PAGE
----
My Native Plate

My Native Plate is the indigenous version of the USDA’s latest nutritional guidelines called Choose My Plate.  When the USDA replaced its food pyramid with the plate diagram, Indian Health Service went one step further and designed My Native Plate to make food choices easy. It includes three simple rules:

  1. Divide plate into quarters
  2. Fill each section with one serving each of fruit, vegetables, grains or starch, and meat.
  3. Pile food only 1 to 1 ½ inches high

The IHS website has the My Native Plate plus several other resources available for download. Click here and open the “nutrition” tab.

Basic Tips for General Healthy Eating (Small Changes for Big Results)

  • Consider ways to incorporate traditional foods with everyday foods from the grocery store. Watch these videos for inspiration – they show a chef preparing Alaska Native foods in combination with everyday ingredients.
  • Eat more fruits and vegetables. Kids should eat five servings a day. Serve fresh, frozen or canned fruits – they all count. Offer 100% juice, with no added sugar.
  • Consume less sugar and fat. Switch to low or non-fat milk and cheese, choose lean cuts of meat (like chicken or lean ground beef), broil or bake instead of fry, use olive/vegetable oil instead of butter. Drink water and skip soda/sweetened drinks.
  • Eat healthier snacks. Leave fruit and carrots sticks on the table for easy access. Differentiate between snacks that require permission (cookies) and those kids can eat freely (fresh or dried fruit). Drink water at snack times.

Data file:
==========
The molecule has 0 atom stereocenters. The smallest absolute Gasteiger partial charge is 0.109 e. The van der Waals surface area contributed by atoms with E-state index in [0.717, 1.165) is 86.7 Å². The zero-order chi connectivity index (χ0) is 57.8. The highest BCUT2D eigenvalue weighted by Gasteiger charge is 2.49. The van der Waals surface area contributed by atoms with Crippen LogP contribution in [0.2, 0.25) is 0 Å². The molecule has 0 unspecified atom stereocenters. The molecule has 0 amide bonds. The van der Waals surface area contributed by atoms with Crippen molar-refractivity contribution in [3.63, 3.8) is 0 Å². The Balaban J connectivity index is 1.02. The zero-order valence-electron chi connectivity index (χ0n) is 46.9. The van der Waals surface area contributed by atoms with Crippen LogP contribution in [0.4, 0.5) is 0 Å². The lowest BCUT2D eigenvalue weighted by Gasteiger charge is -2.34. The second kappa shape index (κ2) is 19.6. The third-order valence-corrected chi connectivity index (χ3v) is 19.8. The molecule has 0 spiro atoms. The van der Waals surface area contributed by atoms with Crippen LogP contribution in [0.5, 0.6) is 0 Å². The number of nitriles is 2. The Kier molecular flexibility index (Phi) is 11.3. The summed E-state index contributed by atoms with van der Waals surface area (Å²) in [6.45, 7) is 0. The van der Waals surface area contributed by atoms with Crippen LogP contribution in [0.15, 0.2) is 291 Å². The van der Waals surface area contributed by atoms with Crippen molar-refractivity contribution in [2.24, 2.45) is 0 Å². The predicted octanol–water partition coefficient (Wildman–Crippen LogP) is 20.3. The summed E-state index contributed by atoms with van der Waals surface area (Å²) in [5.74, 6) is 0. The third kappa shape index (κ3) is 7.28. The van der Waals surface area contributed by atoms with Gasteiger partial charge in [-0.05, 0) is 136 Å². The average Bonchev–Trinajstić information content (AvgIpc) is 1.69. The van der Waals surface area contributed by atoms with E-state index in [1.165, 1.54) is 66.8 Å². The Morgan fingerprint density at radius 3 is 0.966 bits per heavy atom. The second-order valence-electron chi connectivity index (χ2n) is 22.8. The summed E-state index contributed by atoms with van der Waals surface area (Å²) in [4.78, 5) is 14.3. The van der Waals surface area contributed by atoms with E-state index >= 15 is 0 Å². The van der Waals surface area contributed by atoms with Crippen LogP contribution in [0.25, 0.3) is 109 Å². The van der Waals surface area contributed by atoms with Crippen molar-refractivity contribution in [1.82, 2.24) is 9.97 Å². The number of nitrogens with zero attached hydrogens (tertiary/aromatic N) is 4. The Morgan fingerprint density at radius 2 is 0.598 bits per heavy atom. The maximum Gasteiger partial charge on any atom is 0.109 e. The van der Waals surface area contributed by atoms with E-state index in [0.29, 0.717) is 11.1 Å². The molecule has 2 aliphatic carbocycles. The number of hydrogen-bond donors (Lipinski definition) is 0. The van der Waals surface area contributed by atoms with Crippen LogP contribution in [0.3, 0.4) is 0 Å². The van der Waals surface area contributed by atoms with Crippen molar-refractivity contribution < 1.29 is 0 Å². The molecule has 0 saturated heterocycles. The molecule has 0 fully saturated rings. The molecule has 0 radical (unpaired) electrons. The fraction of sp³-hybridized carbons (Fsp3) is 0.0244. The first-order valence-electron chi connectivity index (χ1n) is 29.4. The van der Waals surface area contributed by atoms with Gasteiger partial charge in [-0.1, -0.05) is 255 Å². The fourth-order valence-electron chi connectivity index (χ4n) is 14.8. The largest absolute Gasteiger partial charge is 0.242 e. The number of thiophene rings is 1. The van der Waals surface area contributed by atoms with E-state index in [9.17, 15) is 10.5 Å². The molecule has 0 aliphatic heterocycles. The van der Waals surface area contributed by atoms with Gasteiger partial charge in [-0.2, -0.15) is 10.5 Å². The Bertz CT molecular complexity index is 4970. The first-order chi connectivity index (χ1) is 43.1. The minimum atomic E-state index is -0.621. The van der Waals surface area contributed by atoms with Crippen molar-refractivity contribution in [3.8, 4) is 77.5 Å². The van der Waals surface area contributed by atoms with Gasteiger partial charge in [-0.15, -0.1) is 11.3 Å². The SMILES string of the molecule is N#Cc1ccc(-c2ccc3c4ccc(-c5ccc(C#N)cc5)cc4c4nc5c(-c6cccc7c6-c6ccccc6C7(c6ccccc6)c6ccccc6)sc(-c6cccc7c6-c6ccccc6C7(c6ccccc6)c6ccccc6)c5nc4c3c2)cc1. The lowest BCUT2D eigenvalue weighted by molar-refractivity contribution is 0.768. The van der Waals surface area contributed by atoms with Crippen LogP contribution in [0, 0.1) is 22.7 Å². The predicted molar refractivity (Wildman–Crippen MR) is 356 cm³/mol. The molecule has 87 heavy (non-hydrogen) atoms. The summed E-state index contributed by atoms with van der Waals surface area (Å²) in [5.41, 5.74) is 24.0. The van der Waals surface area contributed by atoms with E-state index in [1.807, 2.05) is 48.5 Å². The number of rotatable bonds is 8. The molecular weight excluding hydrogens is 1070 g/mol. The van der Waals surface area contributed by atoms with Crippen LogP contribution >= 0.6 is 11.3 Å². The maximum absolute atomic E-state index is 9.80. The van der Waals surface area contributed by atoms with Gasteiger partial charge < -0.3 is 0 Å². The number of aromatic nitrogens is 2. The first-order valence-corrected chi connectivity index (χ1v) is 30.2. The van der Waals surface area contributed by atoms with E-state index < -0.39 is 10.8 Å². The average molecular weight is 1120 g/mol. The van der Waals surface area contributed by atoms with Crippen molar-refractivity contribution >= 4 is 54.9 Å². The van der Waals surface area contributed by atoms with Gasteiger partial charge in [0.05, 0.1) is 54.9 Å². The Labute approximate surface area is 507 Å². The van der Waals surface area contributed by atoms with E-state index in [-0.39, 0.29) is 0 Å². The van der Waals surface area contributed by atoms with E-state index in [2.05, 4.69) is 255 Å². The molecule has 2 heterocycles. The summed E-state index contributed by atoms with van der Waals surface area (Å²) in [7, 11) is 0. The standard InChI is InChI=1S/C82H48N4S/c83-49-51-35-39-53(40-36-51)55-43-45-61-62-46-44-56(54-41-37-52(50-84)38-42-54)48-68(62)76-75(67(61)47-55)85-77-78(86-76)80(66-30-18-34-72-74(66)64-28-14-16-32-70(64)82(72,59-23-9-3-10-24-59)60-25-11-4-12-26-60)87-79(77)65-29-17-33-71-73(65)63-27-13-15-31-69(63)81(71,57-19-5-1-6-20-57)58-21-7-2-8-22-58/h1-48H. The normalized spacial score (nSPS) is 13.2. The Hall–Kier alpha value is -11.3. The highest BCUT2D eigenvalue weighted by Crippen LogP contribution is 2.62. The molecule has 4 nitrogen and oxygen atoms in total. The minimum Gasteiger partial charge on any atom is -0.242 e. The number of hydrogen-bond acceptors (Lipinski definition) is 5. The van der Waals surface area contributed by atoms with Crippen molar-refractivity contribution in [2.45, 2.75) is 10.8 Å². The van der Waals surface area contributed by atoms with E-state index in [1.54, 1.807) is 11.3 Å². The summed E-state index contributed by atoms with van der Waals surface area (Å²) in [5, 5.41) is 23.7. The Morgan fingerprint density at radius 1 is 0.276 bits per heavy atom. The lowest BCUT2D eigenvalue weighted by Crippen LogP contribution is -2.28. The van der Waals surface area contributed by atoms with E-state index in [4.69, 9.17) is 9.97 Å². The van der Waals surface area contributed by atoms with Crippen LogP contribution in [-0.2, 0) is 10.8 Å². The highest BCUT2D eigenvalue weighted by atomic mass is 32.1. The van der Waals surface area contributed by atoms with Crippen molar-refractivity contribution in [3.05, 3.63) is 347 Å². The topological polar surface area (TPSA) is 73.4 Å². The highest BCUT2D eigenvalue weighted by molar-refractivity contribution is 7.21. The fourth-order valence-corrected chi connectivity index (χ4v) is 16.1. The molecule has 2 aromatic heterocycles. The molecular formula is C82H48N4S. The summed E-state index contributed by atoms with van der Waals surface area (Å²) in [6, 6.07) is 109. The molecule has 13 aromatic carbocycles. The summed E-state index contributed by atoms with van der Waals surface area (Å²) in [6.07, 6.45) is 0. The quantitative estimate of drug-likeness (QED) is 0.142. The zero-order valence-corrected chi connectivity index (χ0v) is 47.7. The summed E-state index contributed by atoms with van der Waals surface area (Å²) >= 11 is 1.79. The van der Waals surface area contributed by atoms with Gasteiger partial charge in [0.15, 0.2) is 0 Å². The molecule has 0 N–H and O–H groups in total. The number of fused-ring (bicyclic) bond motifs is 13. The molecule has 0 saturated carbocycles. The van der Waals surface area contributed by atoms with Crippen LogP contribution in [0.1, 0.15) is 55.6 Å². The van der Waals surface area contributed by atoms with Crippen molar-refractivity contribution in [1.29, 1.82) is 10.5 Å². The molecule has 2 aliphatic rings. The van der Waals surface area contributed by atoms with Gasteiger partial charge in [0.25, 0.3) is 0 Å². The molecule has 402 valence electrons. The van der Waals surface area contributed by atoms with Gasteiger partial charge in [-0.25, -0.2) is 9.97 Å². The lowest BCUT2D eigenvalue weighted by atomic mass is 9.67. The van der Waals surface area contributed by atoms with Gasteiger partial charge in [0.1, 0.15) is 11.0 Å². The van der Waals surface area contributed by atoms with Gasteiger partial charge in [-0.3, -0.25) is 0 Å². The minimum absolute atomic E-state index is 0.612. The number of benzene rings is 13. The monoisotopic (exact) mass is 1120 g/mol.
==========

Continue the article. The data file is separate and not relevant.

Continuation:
• Watch portion size. Kids are smaller than adults and need less food! Use smaller plates for kids, serve small amounts and let them ask for seconds. Don’t force them to clean their plate if they are full.  
  • Eat together as a family. This allows you to model healthy habits and good behavior, encouraging focus on enjoying food and family social time.

(Above taken from Let’s Move in Indian Country. Click here for a more complete list.)

Eating Better on a Budget: Plan, Purchase and Prepare!

Eating healthy often isn’t affordable: produce prices are often high and selections at grocery stores in remote communities are less than desirable. But, there are some overall things to consider that can help cut grocery bills.

  1. Plan. Plan your meals and trips to the grocery store. Stews and casseroles use less of expensive ingredients and can last a few meals. Consider cooking large quantities (double or triple size) and then freezing in smaller batches to serve later.
  2. Purchase wisely.  Look for the unit price beneath each store item, compare to other brands and buy the least expensive. Buy in bulk: family packs of chicken, meat, fish, potatoes or frozen vegetables are less expensive. Buy produce in season, when supply is high and prices are lower.
  3. Prepare your own foods. You pay for more for pre-packaged and processed foods like frozen dinners, pre-cut vegetables and instant foods oatmeal or rice. Foods prepared from whole ingredients are more economical. Avoid fast food restaurants: they are more expensive and less healthy.

(Above adopted from choosemyplate.gov; more tips available online.)